gary

If your web page is as clever as you can make it, it's probably too clever for you to debug or maintain.

ClevaTreva
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Yeh, I have apache php mysql

Yeh, I have apache php mysql etc on XP.

We went forward an hour this morning. But I'm a vampire, so I don't sleep Smile

Hugo
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Here's the easiest and best

Here's the easiest and best to install ,all packaged up

http://www.apachefriends.org/en/xampp.html

And I refuse to have an hour of my life stolen from me so I shall be staying on winter time, not loosing an hours sleep, damn cheek!

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VigilantPost
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Ah, great. Thank you, Hugo

Ah, great. Thank you, Hugo - downloading it now. I found an old book on PHP sitting in my closet; must be from my high school days (though I honestly don't remember PHP being part of it). Looking through this, I think I'm going to need a lot of asprin.

VigilantPost
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And ok, I think I've got a

And ok, I think I've got a php related question (if I was supposed to create a new thread, I'm sorry. I'm just used to conserving board space).

But, I get that you have the main page, and a selected "area" of the page (I'm assuming a div) that's targeted as a new document, like if I had a main content portion of the page, a clicked link would only target that one area (much like our beloved frames, haha). Through the book I'd found and searching the net, I haven't quite found out "how" to target a selected area, exactly.

I'm used to something like examle, and I've tried dedicating my main content div a name, targeting it .. only with no luck.

The code I'm using is test.

Hugo
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It's best to get out of the

It's best to get out of the 'Frames' mindset altogether, do not worry about targeting areas as frames did. It takes no time to reload the page and with caching of files reloading the page isn't a problem.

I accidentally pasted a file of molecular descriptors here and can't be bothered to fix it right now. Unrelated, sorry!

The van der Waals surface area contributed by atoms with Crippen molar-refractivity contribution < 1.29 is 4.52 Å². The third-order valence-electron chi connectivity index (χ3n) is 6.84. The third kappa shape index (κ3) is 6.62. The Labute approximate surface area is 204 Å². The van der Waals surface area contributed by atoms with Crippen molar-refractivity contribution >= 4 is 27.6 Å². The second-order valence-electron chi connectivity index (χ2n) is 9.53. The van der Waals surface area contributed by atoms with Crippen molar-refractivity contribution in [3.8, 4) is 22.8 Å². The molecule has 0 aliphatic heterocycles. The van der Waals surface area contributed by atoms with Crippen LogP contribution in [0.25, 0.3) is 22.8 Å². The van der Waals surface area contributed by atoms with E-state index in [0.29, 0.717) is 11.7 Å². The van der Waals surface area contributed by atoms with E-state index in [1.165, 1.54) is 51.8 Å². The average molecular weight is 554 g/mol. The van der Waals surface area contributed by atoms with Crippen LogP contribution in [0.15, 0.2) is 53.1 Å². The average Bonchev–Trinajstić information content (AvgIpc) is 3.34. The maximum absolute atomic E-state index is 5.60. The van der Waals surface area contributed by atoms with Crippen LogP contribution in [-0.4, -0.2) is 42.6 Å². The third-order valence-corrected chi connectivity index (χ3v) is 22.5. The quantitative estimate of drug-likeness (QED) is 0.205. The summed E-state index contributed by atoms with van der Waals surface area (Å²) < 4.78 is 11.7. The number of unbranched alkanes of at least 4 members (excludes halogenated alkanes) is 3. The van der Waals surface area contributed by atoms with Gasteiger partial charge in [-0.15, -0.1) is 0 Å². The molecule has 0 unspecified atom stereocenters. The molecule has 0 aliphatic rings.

What you may have a requirement for is to not have to update certain sections of your site like Nav lists repeatedly and across many pages, here you can cut and remove that section of html to it's own file and then pull it back into each page using 'Includes' (PHP or SSI) this way you only have to update/ make changes to the one file rather than each and every page on the site, invaluable if the site has many static pages.

Hugo.

Before you make your first post it is vital that you READ THE POSTING GUIDELINES!
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VigilantPost
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Alright, I think I'm

Alright, I think I'm starting to get a hang of this. Looking through the book I found, I pieced this together..



VigilantPost.com





<?php include ("header.html") ?>



<?php include ("main.html") ?>


I seem to be having troubles with Apache, though. I've got it downloaded and installed; but I'm still unable to view my index.php file. It's not finding the program needed to view it, though I'd have thought it would just open in IE.

thepineapplehead
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You'll need to save the .php

You'll need to save the .php files in the apache folder. You can't just install apache and run php files from your "My Docs" for example, they need to be moved into the program's folder.

I think.

Verschwindende wrote:
  • CSS doesn't make pies

VigilantPost
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Great! I can't believe it's

Great! I can't believe it's actually working! Thank you everyone - I'd have never been able to start without you help.

Gravesent
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Also have a look at

Also have a look at http://wampserver.com/en/index.php I for one like it more than xamp (not that there's anything wrong with it).